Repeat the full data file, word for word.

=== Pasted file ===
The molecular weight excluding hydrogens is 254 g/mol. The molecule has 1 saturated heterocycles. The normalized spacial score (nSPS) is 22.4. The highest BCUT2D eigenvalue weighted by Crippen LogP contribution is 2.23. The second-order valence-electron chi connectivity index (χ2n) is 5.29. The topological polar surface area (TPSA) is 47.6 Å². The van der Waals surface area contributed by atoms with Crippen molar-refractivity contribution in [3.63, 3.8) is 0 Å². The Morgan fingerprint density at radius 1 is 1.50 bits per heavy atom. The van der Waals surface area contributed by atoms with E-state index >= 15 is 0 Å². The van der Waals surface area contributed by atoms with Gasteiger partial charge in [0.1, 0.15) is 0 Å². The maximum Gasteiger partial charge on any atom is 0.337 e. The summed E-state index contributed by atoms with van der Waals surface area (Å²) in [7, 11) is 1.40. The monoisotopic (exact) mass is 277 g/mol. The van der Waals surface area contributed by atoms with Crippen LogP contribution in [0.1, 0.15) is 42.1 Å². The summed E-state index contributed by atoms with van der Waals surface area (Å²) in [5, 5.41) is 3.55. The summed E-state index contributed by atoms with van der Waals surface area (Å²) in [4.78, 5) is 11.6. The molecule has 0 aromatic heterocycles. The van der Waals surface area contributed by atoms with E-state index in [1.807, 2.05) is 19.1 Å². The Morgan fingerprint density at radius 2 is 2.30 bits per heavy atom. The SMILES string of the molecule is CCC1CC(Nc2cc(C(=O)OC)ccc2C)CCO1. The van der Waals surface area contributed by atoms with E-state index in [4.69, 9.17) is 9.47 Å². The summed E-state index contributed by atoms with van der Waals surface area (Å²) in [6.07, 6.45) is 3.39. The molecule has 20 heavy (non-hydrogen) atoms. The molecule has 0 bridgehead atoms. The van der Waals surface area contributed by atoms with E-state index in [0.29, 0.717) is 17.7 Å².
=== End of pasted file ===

The molecular weight excluding hydrogens is 254 g/mol. The molecule has 1 saturated heterocycles. The normalized spacial score (nSPS) is 22.4. The highest BCUT2D eigenvalue weighted by Crippen LogP contribution is 2.23. The second-order valence-electron chi connectivity index (χ2n) is 5.29. The topological polar surface area (TPSA) is 47.6 Å². The van der Waals surface area contributed by atoms with Crippen molar-refractivity contribution in [3.63, 3.8) is 0 Å². The Morgan fingerprint density at radius 1 is 1.50 bits per heavy atom. The van der Waals surface area contributed by atoms with E-state index >= 15 is 0 Å². The van der Waals surface area contributed by atoms with Gasteiger partial charge in [0.1, 0.15) is 0 Å². The maximum Gasteiger partial charge on any atom is 0.337 e. The summed E-state index contributed by atoms with van der Waals surface area (Å²) in [7, 11) is 1.40. The monoisotopic (exact) mass is 277 g/mol. The van der Waals surface area contributed by atoms with Crippen LogP contribution in [0.1, 0.15) is 42.1 Å². The summed E-state index contributed by atoms with van der Waals surface area (Å²) in [5, 5.41) is 3.55. The summed E-state index contributed by atoms with van der Waals surface area (Å²) in [4.78, 5) is 11.6. The molecule has 0 aromatic heterocycles. The van der Waals surface area contributed by atoms with E-state index in [1.807, 2.05) is 19.1 Å². The Morgan fingerprint density at radius 2 is 2.30 bits per heavy atom. The SMILES string of the molecule is CCC1CC(Nc2cc(C(=O)OC)ccc2C)CCO1. The van der Waals surface area contributed by atoms with E-state index in [4.69, 9.17) is 9.47 Å². The summed E-state index contributed by atoms with van der Waals surface area (Å²) in [6.07, 6.45) is 3.39. The molecule has 20 heavy (non-hydrogen) atoms. The molecule has 0 bridgehead atoms. The van der Waals surface area contributed by atoms with E-state index in [0.29, 0.717) is 17.7 Å².